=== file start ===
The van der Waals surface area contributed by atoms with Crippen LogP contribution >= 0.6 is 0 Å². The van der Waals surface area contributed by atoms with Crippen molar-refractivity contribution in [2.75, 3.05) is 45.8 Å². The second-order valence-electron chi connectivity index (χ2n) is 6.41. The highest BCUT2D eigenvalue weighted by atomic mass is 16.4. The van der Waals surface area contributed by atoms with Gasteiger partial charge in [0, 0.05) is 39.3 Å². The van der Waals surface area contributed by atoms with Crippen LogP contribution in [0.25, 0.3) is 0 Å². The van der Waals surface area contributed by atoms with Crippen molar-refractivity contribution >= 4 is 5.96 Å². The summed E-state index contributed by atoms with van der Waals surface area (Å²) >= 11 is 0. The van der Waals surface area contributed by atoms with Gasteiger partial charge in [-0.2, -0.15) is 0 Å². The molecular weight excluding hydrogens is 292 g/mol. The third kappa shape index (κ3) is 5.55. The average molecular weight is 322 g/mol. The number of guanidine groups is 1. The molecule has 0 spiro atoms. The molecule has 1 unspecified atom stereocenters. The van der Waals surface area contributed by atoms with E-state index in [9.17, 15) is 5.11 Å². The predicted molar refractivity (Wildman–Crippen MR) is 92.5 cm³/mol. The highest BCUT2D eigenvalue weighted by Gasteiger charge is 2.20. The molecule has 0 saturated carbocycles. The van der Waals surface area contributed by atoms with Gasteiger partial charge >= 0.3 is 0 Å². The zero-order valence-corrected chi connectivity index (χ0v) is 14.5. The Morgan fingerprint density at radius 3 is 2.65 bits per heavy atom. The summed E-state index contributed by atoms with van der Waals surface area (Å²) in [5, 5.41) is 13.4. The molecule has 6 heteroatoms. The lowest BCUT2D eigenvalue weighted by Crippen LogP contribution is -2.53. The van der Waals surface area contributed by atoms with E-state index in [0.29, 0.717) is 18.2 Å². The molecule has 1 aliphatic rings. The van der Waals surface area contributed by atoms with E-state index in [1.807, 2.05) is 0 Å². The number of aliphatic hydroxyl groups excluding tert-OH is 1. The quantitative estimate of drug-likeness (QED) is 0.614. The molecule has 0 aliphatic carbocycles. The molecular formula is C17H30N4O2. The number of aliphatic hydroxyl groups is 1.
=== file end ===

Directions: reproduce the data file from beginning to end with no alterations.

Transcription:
The van der Waals surface area contributed by atoms with Crippen LogP contribution >= 0.6 is 0 Å². The van der Waals surface area contributed by atoms with Crippen molar-refractivity contribution in [2.75, 3.05) is 45.8 Å². The second-order valence-electron chi connectivity index (χ2n) is 6.41. The highest BCUT2D eigenvalue weighted by atomic mass is 16.4. The van der Waals surface area contributed by atoms with Gasteiger partial charge in [0, 0.05) is 39.3 Å². The van der Waals surface area contributed by atoms with Crippen LogP contribution in [0.25, 0.3) is 0 Å². The van der Waals surface area contributed by atoms with Crippen molar-refractivity contribution >= 4 is 5.96 Å². The summed E-state index contributed by atoms with van der Waals surface area (Å²) >= 11 is 0. The van der Waals surface area contributed by atoms with Gasteiger partial charge in [-0.2, -0.15) is 0 Å². The molecular weight excluding hydrogens is 292 g/mol. The third kappa shape index (κ3) is 5.55. The average molecular weight is 322 g/mol. The number of guanidine groups is 1. The molecule has 0 spiro atoms. The molecule has 1 unspecified atom stereocenters. The van der Waals surface area contributed by atoms with E-state index in [9.17, 15) is 5.11 Å². The predicted molar refractivity (Wildman–Crippen MR) is 92.5 cm³/mol. The highest BCUT2D eigenvalue weighted by Gasteiger charge is 2.20. The molecule has 0 saturated carbocycles. The van der Waals surface area contributed by atoms with Gasteiger partial charge >= 0.3 is 0 Å². The zero-order valence-corrected chi connectivity index (χ0v) is 14.5. The Morgan fingerprint density at radius 3 is 2.65 bits per heavy atom. The summed E-state index contributed by atoms with van der Waals surface area (Å²) in [5, 5.41) is 13.4. The molecule has 6 heteroatoms. The lowest BCUT2D eigenvalue weighted by Crippen LogP contribution is -2.53. The van der Waals surface area contributed by atoms with E-state index in [0.29, 0.717) is 18.2 Å². The molecule has 1 aliphatic rings. The van der Waals surface area contributed by atoms with E-state index in [1.807, 2.05) is 0 Å². The number of aliphatic hydroxyl groups excluding tert-OH is 1. The quantitative estimate of drug-likeness (QED) is 0.614. The molecule has 0 aliphatic carbocycles. The molecular formula is C17H30N4O2. The number of aliphatic hydroxyl groups is 1.